MIAMI (CBSMiami) – One thing you can always say about American Small businesses is that they are survivors and many proved it during the pandemic.
One South Florida small business realized a product they created to protect their employees could sell big and it did.READ MORE: Tropical Storm Warning Extended For Northern Gulf Coast Ahead Of Potential Tropical Cyclone Three
Based in Hialeah Gardens, Premium Tech Coating, a company that makes the film used to tint the windows on your car and home had a great year in 2019 and a good start in 2020, then same for the start of 2020. Then came the COVID pandemic.
“We needed to remain open and we need to generate revenue because I have an obligation with the employees,” Alex Sikorski of Premium Tech.
Sikorski scrambled to find masks to provide his staff early on when masks were hard to come by.
“All of a sudden I said wait a minute you know shields, people talked about shields and that is when it kicked in. We can do that,” Sikorski said.
Sourcing the proper material, shields were created for his employees. Then came “the pivot,” the reinvention so many businesses have experienced during the pandemic.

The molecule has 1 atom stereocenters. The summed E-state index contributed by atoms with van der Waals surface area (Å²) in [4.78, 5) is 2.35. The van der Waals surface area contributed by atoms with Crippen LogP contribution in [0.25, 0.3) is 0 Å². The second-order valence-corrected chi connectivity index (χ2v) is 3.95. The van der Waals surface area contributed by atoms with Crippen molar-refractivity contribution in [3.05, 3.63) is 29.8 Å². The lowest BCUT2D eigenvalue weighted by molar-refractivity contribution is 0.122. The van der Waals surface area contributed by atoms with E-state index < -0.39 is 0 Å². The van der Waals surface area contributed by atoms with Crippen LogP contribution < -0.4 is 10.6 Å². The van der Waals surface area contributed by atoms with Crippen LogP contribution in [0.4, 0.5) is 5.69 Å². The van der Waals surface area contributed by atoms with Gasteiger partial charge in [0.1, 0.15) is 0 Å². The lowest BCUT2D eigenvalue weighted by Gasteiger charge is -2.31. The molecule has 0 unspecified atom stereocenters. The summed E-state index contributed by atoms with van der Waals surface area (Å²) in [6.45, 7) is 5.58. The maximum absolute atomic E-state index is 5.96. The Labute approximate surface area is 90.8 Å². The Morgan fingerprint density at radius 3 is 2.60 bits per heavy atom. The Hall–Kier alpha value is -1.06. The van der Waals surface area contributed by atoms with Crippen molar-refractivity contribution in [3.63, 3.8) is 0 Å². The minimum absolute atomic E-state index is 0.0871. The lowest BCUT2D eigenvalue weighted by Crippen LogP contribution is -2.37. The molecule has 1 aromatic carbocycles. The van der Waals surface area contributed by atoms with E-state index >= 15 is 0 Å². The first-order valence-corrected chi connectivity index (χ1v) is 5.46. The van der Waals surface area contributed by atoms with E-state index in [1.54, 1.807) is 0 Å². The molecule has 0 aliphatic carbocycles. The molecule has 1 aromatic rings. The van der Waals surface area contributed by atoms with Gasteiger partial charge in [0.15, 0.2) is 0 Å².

“Wait a minute, we not only could use it for ourselves, we can, you know, put it on the market,” Sikorski said.
Premium Tech put the shields up on their website and sales took off. Especially to grocery chains, banks, restaurants big box stores and Alex got even more inventive.READ MORE: Miami-Dade, Broward County Public Schools To Continue Free Summer Food Distribution
“Instead of having the premium shield, you will have the company logo on the face,” Sikorski said.
While Premium Tech retooled to produce the shields, which were selling well, the business still faced challenges.
They had long partnered with FIU’s Small Business Development Center, which helps guide small business owners with operational advice.
During the pandemic, SBDC assisted Alex in clearing the way to help secure important financing.
“For COVID we got reconnected with them in terms of getting disaster loans, disaster capital and as you heard in the story, was able to pivot successfully and they grew, hired more people,” said Brian Van Hook, Regional Director of SBDC/FIU.
“Ultimately, we need to get him a commercial loan because sales were growing… A good problem to have.”
The pandemic will continue to have an impact on small businesses as they continue to dig out of the pandemic.MORE NEWS: 'We Need To Get To 70 Percent By July 4th': Miami-Dade Mayor Daniella Levine Cava Hopes To Meet Biden Admin. Goal
If your small business needs help, click here to learn more about the SBDC.